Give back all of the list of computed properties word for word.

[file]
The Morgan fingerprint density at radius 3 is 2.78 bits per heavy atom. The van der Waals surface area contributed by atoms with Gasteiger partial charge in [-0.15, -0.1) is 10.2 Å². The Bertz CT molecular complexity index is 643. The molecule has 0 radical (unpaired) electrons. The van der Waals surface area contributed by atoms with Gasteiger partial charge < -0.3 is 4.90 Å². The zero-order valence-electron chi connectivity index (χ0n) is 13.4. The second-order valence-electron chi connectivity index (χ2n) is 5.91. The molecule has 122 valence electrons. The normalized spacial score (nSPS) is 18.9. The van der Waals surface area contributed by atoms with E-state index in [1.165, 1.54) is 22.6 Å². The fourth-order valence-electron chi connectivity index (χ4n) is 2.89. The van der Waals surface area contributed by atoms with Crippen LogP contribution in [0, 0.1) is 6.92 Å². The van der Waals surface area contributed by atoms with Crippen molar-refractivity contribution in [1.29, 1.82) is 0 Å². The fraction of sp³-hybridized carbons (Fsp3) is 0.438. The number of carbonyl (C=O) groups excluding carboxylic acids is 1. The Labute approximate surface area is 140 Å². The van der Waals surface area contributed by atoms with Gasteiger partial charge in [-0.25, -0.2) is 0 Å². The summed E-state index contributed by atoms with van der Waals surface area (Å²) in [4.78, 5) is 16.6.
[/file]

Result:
The Morgan fingerprint density at radius 3 is 2.78 bits per heavy atom. The van der Waals surface area contributed by atoms with Gasteiger partial charge in [-0.15, -0.1) is 10.2 Å². The Bertz CT molecular complexity index is 643. The molecule has 0 radical (unpaired) electrons. The van der Waals surface area contributed by atoms with Gasteiger partial charge < -0.3 is 4.90 Å². The zero-order valence-electron chi connectivity index (χ0n) is 13.4. The second-order valence-electron chi connectivity index (χ2n) is 5.91. The molecule has 122 valence electrons. The normalized spacial score (nSPS) is 18.9. The van der Waals surface area contributed by atoms with E-state index in [1.165, 1.54) is 22.6 Å². The fourth-order valence-electron chi connectivity index (χ4n) is 2.89. The van der Waals surface area contributed by atoms with Crippen LogP contribution in [0, 0.1) is 6.92 Å². The van der Waals surface area contributed by atoms with Crippen molar-refractivity contribution in [1.29, 1.82) is 0 Å². The fraction of sp³-hybridized carbons (Fsp3) is 0.438. The number of carbonyl (C=O) groups excluding carboxylic acids is 1. The Labute approximate surface area is 140 Å². The van der Waals surface area contributed by atoms with Gasteiger partial charge in [-0.25, -0.2) is 0 Å². The summed E-state index contributed by atoms with van der Waals surface area (Å²) in [4.78, 5) is 16.6.